"So the True Believers expect us to know all this?" demanded Gary, extremely irritated yet amusing at the same time.  "Christ, they should hand out a syllabus six months before their concert, and the Tone Deafs, too; nothing like a bunch of pseudo-intellectuals who spend all day with either guitars or joints in their hands trying to come off like geniuses just because they skim a couple books by Hesse or Gibran, is that the one that all the mellow brunettes who will go to bed with almost anybody like? -  almost anybody," he muttered with disappointment in his voice, "and now there's Dr. Marcuse, and who else do I have to know to appreciate this concert, what about the guy who floats in the water tank and tries to talk with dolphins?" #####  (There's something to be said for the lyrics, 'Wild thing, you make my heart sing...')


Similar themes, dealing with the conflict between our love life/private life/creative life/true happiness and the oftentimes grinding/degrading work regimen we are subjected to, which erases so much of what we want to do and give to others, are reflected in many popular songs.  (You could call this musical back-up for Dr. Marcuse.)

In 'I Say A Little Prayer' (Bacharach/David), Aretha Franklin sings:  "I run for the bus, dear; while riding I think of us dear.  I say a little prayer for you.  At work I just take time, and all through my coffee break time, I say a little prayer for you..."  Work isn't the Joy of Life, our raison d'etre, it is the impediment, the torment we must endure to return to what we love...  

A similar feeling is conveyed by the first verse of Victor Jara's 'Cuando voy al trabajo' (When I go to work):  "On my way to work I think of you, through the streets of the city I think of you. When I look at the faces through steamy windows, not knowing who they are, where they're going, I think of you, companion of my life and the future, of the bitter hours and the happiness of being alive, working at the beginning of a story without knowing the end.' (Translated by Joan Jara)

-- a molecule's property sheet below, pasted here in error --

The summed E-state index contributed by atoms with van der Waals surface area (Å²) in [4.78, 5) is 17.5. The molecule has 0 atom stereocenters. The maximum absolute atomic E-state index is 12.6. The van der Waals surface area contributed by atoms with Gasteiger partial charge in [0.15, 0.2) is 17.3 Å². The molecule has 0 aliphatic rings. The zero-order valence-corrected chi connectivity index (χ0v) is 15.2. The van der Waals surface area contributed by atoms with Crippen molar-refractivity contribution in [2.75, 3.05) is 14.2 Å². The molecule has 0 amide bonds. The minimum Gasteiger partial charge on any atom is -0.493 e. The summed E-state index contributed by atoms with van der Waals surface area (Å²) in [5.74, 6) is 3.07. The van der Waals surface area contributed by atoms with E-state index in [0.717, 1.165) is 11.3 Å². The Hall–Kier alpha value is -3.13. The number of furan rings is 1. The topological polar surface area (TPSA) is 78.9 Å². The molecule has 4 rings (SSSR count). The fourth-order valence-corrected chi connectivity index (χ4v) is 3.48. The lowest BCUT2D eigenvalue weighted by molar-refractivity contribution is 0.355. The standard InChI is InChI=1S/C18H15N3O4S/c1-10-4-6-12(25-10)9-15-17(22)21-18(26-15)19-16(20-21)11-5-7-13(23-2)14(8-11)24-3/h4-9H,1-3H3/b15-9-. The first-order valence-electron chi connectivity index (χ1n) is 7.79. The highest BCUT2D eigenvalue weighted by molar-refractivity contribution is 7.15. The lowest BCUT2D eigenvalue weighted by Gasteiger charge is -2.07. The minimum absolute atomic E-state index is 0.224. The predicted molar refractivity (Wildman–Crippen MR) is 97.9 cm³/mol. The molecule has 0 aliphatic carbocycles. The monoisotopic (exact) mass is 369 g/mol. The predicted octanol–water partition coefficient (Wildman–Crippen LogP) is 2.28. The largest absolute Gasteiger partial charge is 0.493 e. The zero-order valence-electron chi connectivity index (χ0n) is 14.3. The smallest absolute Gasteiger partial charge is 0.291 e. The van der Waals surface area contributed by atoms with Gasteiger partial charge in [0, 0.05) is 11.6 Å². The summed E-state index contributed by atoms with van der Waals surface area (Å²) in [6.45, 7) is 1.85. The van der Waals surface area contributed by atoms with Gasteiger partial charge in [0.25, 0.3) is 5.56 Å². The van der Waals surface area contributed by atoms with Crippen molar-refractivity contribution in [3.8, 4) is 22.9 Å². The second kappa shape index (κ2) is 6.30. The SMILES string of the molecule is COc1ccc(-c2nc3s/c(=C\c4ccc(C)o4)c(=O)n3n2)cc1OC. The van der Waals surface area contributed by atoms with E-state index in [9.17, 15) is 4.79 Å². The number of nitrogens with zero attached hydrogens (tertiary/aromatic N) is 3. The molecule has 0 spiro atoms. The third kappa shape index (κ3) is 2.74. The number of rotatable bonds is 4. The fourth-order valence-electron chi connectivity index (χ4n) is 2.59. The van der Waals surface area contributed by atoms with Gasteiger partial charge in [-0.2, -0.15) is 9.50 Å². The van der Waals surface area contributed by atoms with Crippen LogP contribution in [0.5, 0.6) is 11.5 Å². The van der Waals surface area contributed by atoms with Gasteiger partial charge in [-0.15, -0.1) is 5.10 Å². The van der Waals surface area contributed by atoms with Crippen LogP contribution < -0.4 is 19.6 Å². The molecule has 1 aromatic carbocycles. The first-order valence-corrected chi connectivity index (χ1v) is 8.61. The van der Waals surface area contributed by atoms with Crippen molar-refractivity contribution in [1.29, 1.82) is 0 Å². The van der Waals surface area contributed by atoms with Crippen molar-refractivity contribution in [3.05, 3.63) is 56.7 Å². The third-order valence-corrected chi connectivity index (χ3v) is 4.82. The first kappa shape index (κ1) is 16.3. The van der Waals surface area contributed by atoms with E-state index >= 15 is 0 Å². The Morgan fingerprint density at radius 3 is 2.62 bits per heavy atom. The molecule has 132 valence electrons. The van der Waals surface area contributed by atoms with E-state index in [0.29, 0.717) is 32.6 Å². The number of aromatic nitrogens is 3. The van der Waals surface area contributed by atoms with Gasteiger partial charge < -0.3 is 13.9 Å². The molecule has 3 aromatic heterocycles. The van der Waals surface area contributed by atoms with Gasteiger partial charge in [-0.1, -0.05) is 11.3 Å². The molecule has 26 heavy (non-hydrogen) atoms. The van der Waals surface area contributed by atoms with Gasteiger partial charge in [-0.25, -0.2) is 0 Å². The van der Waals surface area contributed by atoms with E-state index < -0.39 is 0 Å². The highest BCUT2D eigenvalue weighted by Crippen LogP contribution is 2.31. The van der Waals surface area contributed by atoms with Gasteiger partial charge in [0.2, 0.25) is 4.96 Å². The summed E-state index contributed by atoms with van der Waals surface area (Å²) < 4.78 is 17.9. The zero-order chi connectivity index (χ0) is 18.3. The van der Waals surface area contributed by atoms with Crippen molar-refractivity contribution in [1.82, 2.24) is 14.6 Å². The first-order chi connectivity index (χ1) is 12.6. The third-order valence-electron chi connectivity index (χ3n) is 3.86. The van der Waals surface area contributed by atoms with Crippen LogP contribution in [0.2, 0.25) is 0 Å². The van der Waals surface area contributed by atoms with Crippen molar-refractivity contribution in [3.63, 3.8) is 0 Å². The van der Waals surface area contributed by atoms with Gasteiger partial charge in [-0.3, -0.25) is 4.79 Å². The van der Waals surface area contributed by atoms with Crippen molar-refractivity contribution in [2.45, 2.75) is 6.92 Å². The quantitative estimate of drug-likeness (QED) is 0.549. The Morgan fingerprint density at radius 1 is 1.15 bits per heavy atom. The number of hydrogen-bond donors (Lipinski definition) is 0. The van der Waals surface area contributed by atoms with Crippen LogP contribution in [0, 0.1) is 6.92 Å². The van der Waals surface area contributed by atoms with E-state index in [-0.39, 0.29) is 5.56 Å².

Eric Burdon and the Animals worked it harder in 'We Gotta Get Out of this Place' (Mann/Weil), as Burdon dwelled on the battering the callous working life had put on his father:  "Watch my daddy in bed, a-dying, watch his hair been turning gray, he's been working and slaving his life away..."  Then, after a passage that musically conveys that battering, Burdon, speaking to the girl he loves, sings:  "We gotta get out of this place if it's the last thing we ever do; we gotta get out of this place... there's a better life for me and you."

Come to think of it, that's pretty much mirrored by Bruce Springsteen's 1975 classic, 'Born to Run', where he sings:  "Baby this town, it rips the bones from your back, it's a death trap, it's a suicide rap, We gotta get out while we're young, Cause tramps like us, baby, we were born to run!" 

Speaking of Bruce Springsteen, nothing does this theme any better than 'The River', whose somber, poignant tone of a life pulled away from its dreams and slowly beaten into numbness, briefly erupts with memories of the fire that first brought the two lovers together, before the heartless grinding life of work and struggle crushed the preciousness of their hope and passion, and left a wall between them.  "But I remember us riding in my brother's car, her body tan and wet at the reservoir.  At night on them banks I'd lie awake and pull her close just to feel each breath she'd take.  Those memories come back to haunt me, they haunt me like a curse...  Is a dream a lie if it don't come true, or is it something worse... that sends me down to the river, though I know the river is dry..."


And... that's it!  My little bit on Marcuse, and his still relevant warning that the Freedom we are taught to believe we enjoy here, is actually rife with unfreedoms... with powerful, life-altering expanses of coercion and territories of self-negation and soul-neglect where we spend years of our existence:  whitewashed zones of servitude and degradation which slowly erode the brilliant possibilities of our lives, compress our breadth and reel in our natural genius, channeling us towards minor roles in a mediocre vision that lets all of us down, even as we are trained to accept it, embrace it and defend it...

Through fiction (THE MARCH OF THE ECCENTRICS novel), and philosophical/cultural analyses and exhortations (THE MESSAGE OF RAINSNOW), I take on this issue, along with the starker demons of extreme poverty, war, and ecological suicide; for true liberation can only take place on multiple levels.